New Media Ventures is sinking money into organizations that are disrupting the world of politics and citizen engagement, in the hopes of supporting companies that are linking technology and change.
The tiny size of New Media Ventures’ San Francisco office–there’s just enough space for a handful of people–belies its big ambitions. As the first national network of angel investors sinking time and money into organizations working on progressive change, NMV has made bets on promising companies and nonprofits like Upworthy,NationalField, and Turbovote. NMV’s theory: New media and technology can shake up the world of progressive politics and citizen engagement.
NMV’s roots lie in the Democracy Alliance, another initiative that funds progressive organizations (see this Washington Post piece for a history on the alliance). NMV, however, is more focused on early-stage, new media and tech-focused innovation–think the next MoveOn.org or Huffington Post. “For philanthropists that wanted to invest in technology, the mechanism might look different than Democracy Alliance Funding,” says Christie George, director of New Media Ventures.
In 2010, George was hired as NMV’s first employee. She quickly began recruiting investors from within the Democracy Alliance and elsewhere–“everything from entrepreneurs drinking the tech Kool-Aid to philanthropists interested in impact investors to investors interested in being more political with their money,” she says. Today, NMV has a network of 60 investors around the country that have made investments in 10 organizations, including the ones listed above.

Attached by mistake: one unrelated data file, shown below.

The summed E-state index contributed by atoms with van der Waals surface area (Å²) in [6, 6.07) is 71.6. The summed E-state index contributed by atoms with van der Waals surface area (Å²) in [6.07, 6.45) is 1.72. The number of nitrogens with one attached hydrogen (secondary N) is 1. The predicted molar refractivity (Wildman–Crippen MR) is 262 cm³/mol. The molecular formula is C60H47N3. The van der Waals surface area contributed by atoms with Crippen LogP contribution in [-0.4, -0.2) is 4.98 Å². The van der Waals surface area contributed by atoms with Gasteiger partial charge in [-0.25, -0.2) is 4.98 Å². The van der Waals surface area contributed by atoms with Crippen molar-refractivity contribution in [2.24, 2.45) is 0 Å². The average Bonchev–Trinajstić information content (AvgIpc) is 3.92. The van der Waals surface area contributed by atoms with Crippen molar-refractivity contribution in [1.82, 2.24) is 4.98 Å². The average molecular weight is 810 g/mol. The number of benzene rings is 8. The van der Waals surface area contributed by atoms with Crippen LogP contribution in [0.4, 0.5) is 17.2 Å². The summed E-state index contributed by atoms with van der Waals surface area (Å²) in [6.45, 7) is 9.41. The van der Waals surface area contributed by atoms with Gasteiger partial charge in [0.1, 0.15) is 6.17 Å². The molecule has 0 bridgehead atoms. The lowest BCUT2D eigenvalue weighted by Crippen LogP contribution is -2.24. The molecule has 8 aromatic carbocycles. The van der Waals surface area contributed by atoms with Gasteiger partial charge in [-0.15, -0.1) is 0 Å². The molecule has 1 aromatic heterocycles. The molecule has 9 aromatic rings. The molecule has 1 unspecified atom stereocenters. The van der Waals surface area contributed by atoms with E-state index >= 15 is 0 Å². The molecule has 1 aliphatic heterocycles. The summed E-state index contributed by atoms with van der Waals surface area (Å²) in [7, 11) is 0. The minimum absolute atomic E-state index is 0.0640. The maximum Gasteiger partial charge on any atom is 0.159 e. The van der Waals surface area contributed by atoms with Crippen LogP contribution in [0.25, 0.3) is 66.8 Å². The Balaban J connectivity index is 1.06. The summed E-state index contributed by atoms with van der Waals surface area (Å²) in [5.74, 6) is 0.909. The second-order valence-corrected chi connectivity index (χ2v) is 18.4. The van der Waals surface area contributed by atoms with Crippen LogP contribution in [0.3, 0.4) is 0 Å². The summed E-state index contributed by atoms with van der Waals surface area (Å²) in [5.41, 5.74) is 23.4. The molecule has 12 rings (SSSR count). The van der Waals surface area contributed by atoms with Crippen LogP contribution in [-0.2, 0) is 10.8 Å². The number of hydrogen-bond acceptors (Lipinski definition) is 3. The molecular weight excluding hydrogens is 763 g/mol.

George admits that the space NMV works in is still new and relatively unformed (she says that most startups are still in the idea stage), but it has been pushed along by the interest in technology used during the 2012 presidential election. Obama’s tech team in particular garnered attention for its effective operation. “For us it’s a great thing because it means people are really thinking about what it means to have top-tier technologists working for progressive change,” says George.
NMV sees itself as having a role in growing the political impact investing space. As George explains, “It’s so new that part of our work is in talking about the tensions that exist between for-profit capital and progressive political impact. We’re giving examples of what political impact investing looks like.”
For its first 10 investments, NMV sorted through over 300 applications. The successful ones had solid revenue models and a technological bent. “The team is very important. … Having a team that can adapt, be self-aware, and responsive to what the market is telling them. There were a whole bunch of [applications] that were clearly not sustainable, that don’t have real business models, with people who took nonprofit ideas and pasted them onto a business model,” explains Mike Mathieu, an investor and founding board member of New Media Ventures as well as the founder of FrontSeat.
via FastCoExist – Ariel Schwartz
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